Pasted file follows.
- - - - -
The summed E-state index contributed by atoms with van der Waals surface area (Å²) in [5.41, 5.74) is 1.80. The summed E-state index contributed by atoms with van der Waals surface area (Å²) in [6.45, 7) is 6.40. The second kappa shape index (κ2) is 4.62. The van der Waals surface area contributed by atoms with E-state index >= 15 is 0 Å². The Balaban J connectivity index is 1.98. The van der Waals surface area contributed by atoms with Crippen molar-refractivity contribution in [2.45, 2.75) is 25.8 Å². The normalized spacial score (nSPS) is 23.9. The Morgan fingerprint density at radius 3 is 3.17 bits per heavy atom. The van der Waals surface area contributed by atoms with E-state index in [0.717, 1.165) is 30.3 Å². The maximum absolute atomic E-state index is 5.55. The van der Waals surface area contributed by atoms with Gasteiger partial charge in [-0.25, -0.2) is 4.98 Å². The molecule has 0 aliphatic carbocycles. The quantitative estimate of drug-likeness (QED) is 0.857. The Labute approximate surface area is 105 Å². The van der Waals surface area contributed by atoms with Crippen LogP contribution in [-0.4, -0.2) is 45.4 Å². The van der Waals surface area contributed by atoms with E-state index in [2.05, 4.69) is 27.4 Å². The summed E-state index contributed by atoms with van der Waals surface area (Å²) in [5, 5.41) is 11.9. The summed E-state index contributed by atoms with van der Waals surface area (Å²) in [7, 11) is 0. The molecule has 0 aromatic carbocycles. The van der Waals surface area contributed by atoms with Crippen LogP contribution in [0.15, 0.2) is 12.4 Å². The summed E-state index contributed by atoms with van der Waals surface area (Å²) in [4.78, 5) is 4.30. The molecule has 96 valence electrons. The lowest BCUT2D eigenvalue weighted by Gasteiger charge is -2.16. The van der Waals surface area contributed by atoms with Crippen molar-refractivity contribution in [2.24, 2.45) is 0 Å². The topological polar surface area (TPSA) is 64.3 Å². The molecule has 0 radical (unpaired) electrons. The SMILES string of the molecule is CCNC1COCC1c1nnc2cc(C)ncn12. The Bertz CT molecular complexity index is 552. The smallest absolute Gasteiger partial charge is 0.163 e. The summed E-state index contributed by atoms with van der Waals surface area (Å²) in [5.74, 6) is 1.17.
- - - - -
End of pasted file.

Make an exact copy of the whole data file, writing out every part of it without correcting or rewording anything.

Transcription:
The summed E-state index contributed by atoms with van der Waals surface area (Å²) in [5.41, 5.74) is 1.80. The summed E-state index contributed by atoms with van der Waals surface area (Å²) in [6.45, 7) is 6.40. The second kappa shape index (κ2) is 4.62. The van der Waals surface area contributed by atoms with E-state index >= 15 is 0 Å². The Balaban J connectivity index is 1.98. The van der Waals surface area contributed by atoms with Crippen molar-refractivity contribution in [2.45, 2.75) is 25.8 Å². The normalized spacial score (nSPS) is 23.9. The Morgan fingerprint density at radius 3 is 3.17 bits per heavy atom. The van der Waals surface area contributed by atoms with E-state index in [0.717, 1.165) is 30.3 Å². The maximum absolute atomic E-state index is 5.55. The van der Waals surface area contributed by atoms with Gasteiger partial charge in [-0.25, -0.2) is 4.98 Å². The molecule has 0 aliphatic carbocycles. The quantitative estimate of drug-likeness (QED) is 0.857. The Labute approximate surface area is 105 Å². The van der Waals surface area contributed by atoms with Crippen LogP contribution in [-0.4, -0.2) is 45.4 Å². The van der Waals surface area contributed by atoms with E-state index in [2.05, 4.69) is 27.4 Å². The summed E-state index contributed by atoms with van der Waals surface area (Å²) in [5, 5.41) is 11.9. The summed E-state index contributed by atoms with van der Waals surface area (Å²) in [7, 11) is 0. The molecule has 0 aromatic carbocycles. The van der Waals surface area contributed by atoms with Crippen LogP contribution in [0.15, 0.2) is 12.4 Å². The summed E-state index contributed by atoms with van der Waals surface area (Å²) in [4.78, 5) is 4.30. The molecule has 96 valence electrons. The lowest BCUT2D eigenvalue weighted by Gasteiger charge is -2.16. The van der Waals surface area contributed by atoms with Crippen molar-refractivity contribution in [2.24, 2.45) is 0 Å². The topological polar surface area (TPSA) is 64.3 Å². The molecule has 0 radical (unpaired) electrons. The SMILES string of the molecule is CCNC1COCC1c1nnc2cc(C)ncn12. The Bertz CT molecular complexity index is 552. The smallest absolute Gasteiger partial charge is 0.163 e. The summed E-state index contributed by atoms with van der Waals surface area (Å²) in [5.74, 6) is 1.17.